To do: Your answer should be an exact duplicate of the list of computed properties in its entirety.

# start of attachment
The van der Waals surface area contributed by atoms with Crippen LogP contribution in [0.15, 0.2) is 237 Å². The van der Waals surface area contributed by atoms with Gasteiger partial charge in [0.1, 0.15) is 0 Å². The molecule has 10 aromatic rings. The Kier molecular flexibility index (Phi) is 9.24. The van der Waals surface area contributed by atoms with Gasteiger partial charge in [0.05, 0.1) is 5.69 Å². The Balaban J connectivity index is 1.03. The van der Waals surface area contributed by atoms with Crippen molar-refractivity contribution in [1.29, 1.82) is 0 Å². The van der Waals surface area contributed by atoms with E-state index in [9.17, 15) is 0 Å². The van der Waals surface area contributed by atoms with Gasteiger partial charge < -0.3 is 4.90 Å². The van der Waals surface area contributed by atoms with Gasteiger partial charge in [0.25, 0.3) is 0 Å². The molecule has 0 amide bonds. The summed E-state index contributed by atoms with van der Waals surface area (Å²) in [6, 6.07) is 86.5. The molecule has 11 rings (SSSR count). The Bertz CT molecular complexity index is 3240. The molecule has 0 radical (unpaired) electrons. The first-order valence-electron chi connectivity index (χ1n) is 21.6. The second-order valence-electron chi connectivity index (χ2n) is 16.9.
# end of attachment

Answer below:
The van der Waals surface area contributed by atoms with Crippen LogP contribution in [0.15, 0.2) is 237 Å². The van der Waals surface area contributed by atoms with Gasteiger partial charge in [0.1, 0.15) is 0 Å². The molecule has 10 aromatic rings. The Kier molecular flexibility index (Phi) is 9.24. The van der Waals surface area contributed by atoms with Gasteiger partial charge in [0.05, 0.1) is 5.69 Å². The Balaban J connectivity index is 1.03. The van der Waals surface area contributed by atoms with Crippen molar-refractivity contribution in [1.29, 1.82) is 0 Å². The van der Waals surface area contributed by atoms with E-state index in [9.17, 15) is 0 Å². The van der Waals surface area contributed by atoms with Gasteiger partial charge < -0.3 is 4.90 Å². The van der Waals surface area contributed by atoms with Gasteiger partial charge in [0.25, 0.3) is 0 Å². The molecule has 0 amide bonds. The summed E-state index contributed by atoms with van der Waals surface area (Å²) in [6, 6.07) is 86.5. The molecule has 11 rings (SSSR count). The Bertz CT molecular complexity index is 3240. The molecule has 0 radical (unpaired) electrons. The first-order valence-electron chi connectivity index (χ1n) is 21.6. The second-order valence-electron chi connectivity index (χ2n) is 16.9.